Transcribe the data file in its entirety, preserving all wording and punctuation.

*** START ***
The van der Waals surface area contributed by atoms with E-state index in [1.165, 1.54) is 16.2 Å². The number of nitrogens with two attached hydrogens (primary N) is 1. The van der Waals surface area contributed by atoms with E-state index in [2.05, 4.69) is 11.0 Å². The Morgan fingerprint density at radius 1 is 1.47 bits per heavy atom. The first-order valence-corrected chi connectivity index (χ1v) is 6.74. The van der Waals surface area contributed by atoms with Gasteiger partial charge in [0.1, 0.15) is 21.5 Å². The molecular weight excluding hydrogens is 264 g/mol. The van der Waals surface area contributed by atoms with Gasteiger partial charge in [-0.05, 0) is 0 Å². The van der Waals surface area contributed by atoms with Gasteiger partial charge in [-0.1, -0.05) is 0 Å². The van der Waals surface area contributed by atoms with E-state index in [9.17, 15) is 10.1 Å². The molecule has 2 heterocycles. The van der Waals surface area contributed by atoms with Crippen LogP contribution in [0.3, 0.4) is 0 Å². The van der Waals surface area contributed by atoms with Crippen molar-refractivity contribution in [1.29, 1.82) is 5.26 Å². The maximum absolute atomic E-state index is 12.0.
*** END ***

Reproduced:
The van der Waals surface area contributed by atoms with E-state index in [1.165, 1.54) is 16.2 Å². The number of nitrogens with two attached hydrogens (primary N) is 1. The van der Waals surface area contributed by atoms with E-state index in [2.05, 4.69) is 11.0 Å². The Morgan fingerprint density at radius 1 is 1.47 bits per heavy atom. The first-order valence-corrected chi connectivity index (χ1v) is 6.74. The van der Waals surface area contributed by atoms with Gasteiger partial charge in [0.1, 0.15) is 21.5 Å². The molecular weight excluding hydrogens is 264 g/mol. The van der Waals surface area contributed by atoms with Gasteiger partial charge in [-0.05, 0) is 0 Å². The van der Waals surface area contributed by atoms with Gasteiger partial charge in [-0.1, -0.05) is 0 Å². The van der Waals surface area contributed by atoms with E-state index in [9.17, 15) is 10.1 Å². The molecule has 2 heterocycles. The van der Waals surface area contributed by atoms with Crippen LogP contribution in [0.3, 0.4) is 0 Å². The van der Waals surface area contributed by atoms with Crippen molar-refractivity contribution in [1.29, 1.82) is 5.26 Å². The maximum absolute atomic E-state index is 12.0.